When management at historic and famed Casa Casuarina -- better-known as the Gianni Versace mansion -- learned that Scott Rothstein's business empire was imploding, the majority owner of the property, telecommunications tycoon Peter Loftin, was faced with a crisis.
Rothstein had, after all, purchased a stake in the 20,000-square-foot playground for the ultra-wealthy in late July, and his Bova Group took over management of the entire property, including the hotel, restaurant, nightclub, and private membership club.
Casuarina staff learned of the Rothstein trouble two Sunday nights ago (on this blog). Lawyers at the Rothstein Rosenfeldt Adler firm confirmed on the phone that Rothstein's money was gone and that he had fled the country.
By the following Monday afternoon, Loftin ordered the shutdown of Casuarina, the chief landmark of Miami's South Beach. More than 50 people were out of their jobs, including Casuarina's new executive chef, Wolfgang Birk, who had recently relocated from Washington, D.C. Suddenly the mansion's slogan, "An oasis for the privileged few," seemed to take on a new, grim meaning.
"Mr. Loftin realized that he had basically made a deal with the devil and he needed to
protect his asset," a high-ranking Casa Casuarina representative told me today on the condition of anonymity. "He asked that the Bova Group that was owned 100 percent by Scott be removed from the property immediately. It's going to be a long, drawn-out affair before this is totally done. Mr. Loftin wanted to make sure he was protecting his asset from Scott and anyone coming after Scott. It's a mess. I feel terrible for the employees that were here, some who moved from out of town to work for him. [Rothstein] left everyone hanging, and it's unfortunate."
The representative said Loftin is in talks with a new management company and hopes to reopen the property at least partially by next weekend. However, no deal has been inked. He said that recent renovations being done by the Bova Group were stopped and that Rothstein left behind hundreds of thousands of dollars in unpaid bills. He wouldn't tell me the particulars of the Bova Group deal but indicated that Rothstein bought a small stake in the mansion for a minimum price -- around $1 million -- and several future promises that obviously went unfulfilled.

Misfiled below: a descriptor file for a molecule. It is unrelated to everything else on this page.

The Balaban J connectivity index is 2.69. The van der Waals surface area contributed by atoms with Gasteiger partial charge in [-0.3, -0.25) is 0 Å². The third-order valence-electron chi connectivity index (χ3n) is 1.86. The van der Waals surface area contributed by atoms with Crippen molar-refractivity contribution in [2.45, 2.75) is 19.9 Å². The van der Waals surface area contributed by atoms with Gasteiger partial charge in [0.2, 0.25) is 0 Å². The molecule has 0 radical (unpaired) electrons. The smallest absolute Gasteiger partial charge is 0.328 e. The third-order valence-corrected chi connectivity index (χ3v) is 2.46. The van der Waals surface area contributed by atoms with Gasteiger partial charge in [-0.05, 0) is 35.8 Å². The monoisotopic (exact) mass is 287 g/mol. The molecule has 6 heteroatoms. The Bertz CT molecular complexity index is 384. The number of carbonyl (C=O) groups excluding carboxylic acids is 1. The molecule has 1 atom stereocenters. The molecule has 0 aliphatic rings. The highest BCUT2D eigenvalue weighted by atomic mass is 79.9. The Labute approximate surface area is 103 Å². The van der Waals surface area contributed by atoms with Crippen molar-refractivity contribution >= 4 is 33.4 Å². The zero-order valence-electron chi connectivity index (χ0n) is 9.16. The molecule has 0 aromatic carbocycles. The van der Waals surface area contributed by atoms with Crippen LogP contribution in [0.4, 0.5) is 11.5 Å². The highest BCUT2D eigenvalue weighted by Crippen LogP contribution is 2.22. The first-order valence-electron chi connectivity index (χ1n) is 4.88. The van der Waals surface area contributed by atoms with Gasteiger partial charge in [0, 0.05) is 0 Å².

"Mr. Loftin got conned the way everyone else did," said the spokesman. "The mess that is left behind from Scott is very large, and he did it in a very short time."
Rothstein, who had a $1 million wedding at Casuarina last year with Gov. Charlie Crist in attendance at the reception, was recently in the media talking of how he planned to transform the property into a nightclub open to the general public, a project dubbed [email protected] Casuarina. Loftin purchased the property for $19 million in 2000 after previous owner Gianni Versace was gunned down by spree killer Andrew Cunanan.
"The place has an amazing vibe just waiting to be released,'' Rothstein told the Miami Herald in August. "Right now the problem is it's caught in between from where it was and where it wants to be."
Heading the project was Tony Bova, Rothstein's partner in the restaurant business, who also managed Bova Prime on Las Olas. The Casuarina representative said Bova too has been all but destroyed by the Rothstein disaster as, he suspects, was Jack Jackson, the Fort Lauderdale restaurateur who recently sold his Las Olas steak house to Rothstein and was hired as Bova's chief of operations.
"Tony is going to get hurt in this as much as everyone else," he said. "I feel horrible for him. He doesn't deserve this. I don't think Tony has any ownership in the Bova Group. Tony is crushed. This is someone he trusted his livelihood with. He was not complicit in any way with what was happening. He had a guy who was helping him dig himself out of a hole financially and help him become successful financially again. The Bova Group was a legitimiate wing of the Scott Rothstein empire."
The representative said he hopes to rehire as many of the unemployed as possible when Casa Casuarina reopens. "They will have the right of first interview," he said. "It's terrible. I am going to try to get as many of the former employees on the payroll as possible."